I just need to know which way to go. I need to be at peace with my decisions.

Let's start with Sunset Bickham.
He says Don't Warm Up Your Engines!
And what he means by that is begin with forward movement.
That's to say, don't open looking backwards, and don't open in a static manner (descriptions!). Open with someone's response to threat.

In a good few Man Booker winners/nominees, you'll find people sat around drinking tea* and chatting in the first chapter (e.g. Hyland's Carry Me Down, Desai's The Inheritance of Loss) or thinking back to something that happened (e.g. Enright's The Gathering [N.B. In the second chapter, Enright has her characters sat around drinking tea]). None of these books open in the middle of a bloody battle, and they all contain descriptions, some of the sky, some of the walls.
How come?

Robert McKee helps us expand on Sunset's advice:
A Story Event creates meaningful change in the life situation of a character that is expressed and experienced in terms of a value and achieved through conflict.

McKee goes on to suggest that, ideally, every scene is a Story Event.
And that's how we can determine exposition.
If a scene contains no change of value - if there is no swing from happy to sad, or wisdom to stupidy, or anger to peace, etc., then the scene only describes and its inclusion probably needs to be reconsidered. Scenes turn, from positive to negative, or negative to positive.

It's that word again: CHANGE.

In Hyland's Carry Me Down, John is inviegled into assisting his father in the humane destruction of kittens, and by the end of the first chapter, he discovers that he can tell whether a person is lying or not.
In Desai's The Inheritance of Loss, Sai and her family are menaced by gunmen and they learn of a gathering insurgency.
Enright's protag in The Gathering is haunted by the past and its devastating effects on her and her family, and prepares to exorcise her ghosts.

Value charges switch from positive to negative, or negative to positive.
Lives are changed in all manner of ways, but always by some form of external or internal conflict.
The lives of these characters are different by the end of the first chapter (possibly the second in the case of Enright's protag). The old life has gone, and a new one opens before them.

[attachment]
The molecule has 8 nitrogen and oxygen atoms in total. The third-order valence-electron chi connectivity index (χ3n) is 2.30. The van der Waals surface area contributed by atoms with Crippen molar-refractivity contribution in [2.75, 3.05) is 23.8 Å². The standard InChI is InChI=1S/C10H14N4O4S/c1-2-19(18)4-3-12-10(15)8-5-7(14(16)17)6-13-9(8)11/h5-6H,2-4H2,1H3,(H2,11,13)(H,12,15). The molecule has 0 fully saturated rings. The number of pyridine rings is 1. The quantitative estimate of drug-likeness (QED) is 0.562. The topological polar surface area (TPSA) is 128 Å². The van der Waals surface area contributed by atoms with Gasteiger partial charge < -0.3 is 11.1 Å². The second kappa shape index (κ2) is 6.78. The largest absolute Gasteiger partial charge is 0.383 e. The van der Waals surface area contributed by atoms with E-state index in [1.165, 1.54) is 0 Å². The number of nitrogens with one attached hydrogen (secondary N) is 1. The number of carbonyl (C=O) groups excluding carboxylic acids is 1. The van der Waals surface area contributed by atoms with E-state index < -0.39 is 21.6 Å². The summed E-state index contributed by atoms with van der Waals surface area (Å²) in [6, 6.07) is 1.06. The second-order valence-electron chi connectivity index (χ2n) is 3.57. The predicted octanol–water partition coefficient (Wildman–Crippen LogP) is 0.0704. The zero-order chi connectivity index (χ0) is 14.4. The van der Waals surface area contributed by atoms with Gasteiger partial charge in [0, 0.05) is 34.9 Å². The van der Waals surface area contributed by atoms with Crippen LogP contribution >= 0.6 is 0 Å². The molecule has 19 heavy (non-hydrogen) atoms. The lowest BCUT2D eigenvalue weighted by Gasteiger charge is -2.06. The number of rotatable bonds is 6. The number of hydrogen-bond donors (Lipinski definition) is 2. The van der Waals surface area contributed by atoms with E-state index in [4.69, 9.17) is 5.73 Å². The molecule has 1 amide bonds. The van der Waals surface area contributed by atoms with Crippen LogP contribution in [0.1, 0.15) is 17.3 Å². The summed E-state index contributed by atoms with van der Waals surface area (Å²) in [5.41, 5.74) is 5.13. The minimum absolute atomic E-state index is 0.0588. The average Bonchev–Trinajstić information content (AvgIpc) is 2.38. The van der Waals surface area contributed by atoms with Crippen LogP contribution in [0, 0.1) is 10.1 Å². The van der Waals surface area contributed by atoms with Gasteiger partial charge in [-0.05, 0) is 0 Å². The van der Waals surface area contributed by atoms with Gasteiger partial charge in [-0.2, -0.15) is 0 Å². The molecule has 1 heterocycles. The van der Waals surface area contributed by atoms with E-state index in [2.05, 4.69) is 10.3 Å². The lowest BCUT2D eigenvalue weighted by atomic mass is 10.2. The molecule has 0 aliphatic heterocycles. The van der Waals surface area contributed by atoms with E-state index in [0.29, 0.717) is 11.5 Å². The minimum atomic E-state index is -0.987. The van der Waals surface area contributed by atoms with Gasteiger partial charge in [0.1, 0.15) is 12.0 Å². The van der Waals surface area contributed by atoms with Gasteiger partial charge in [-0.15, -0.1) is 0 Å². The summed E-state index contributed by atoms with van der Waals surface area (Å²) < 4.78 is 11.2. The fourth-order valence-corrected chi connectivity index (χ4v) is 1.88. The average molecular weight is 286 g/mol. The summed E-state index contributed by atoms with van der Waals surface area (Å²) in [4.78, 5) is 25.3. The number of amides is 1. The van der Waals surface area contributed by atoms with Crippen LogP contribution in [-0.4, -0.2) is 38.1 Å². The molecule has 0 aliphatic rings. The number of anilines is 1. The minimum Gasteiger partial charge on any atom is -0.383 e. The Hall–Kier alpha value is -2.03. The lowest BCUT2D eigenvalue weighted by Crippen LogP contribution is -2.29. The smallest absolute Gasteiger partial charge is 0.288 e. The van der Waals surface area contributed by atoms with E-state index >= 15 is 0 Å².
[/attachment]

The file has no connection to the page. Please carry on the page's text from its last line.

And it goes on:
It's important to note that each opening chapter points towards the protag's future; each opening chapter suggests to the reader that the journey has just begun!

Clearly, there is a place for description (and we don't need to go into that here), provided that the author understands that it stops movement.
Yes, the author needs to set stuff up, and that can be a pace-drainer too.
And the reader requires this stuff early on, otherwise they'll just go off and fabricate their own preconceptions. (For a frightening example of this, check out the mass reaction to Susan Boyle's appearance on Britain's Got Talent, and consider the similarities between preconceptions and prejudice!)
All of these things are okay.
Just be sure that they are wrapped in change, and that the change which concludes the opening chapter points a fat finger towards the following chapters.

To my question:

Q. Is it a bad idea to open with exposition?
A. Yes, because exposition is devoid of change and does not inherently pave the way for the rest of the novel.
My question was flawed, however, because I took set-up and descriptions to be exposition in their own right, and neglected to consider the entirety of the opening chapter.

So, for now at least, I have found comfort and am happy with my chosen path.
However, as ever, I would gratefully welcome all thoughts on the matter!

*Check out the tea-making and see how many things are actually achieved in each case!:

I walk to the far counter and pick up the kettle, but when I go to fill it, the cuff of my coat catches on the running tap and the sleeve fills with water. I shake out my hand, and then my arm, and when the kettle is filled and plugged in I take off my coat, pulling the wet sleeve inside out and slapping it in the air.
[The Gathering: Anne Enright.]

Eventually, the fire caught and he placed his kettle on top, as battered, as encrusted as something dug up by an archaeological team, and waited for it to boil. The walls were singed and sodden, garlic hung by muddy stems from the charred beams, thickets of soot clumped batlike upon the ceiling. The flame cast a mosaic of shiny orange across the cook's face, and his top half grew hot, but a mean gust tortured his arthritic knees.
[The Inheritance of Loss: Kiran Desai.]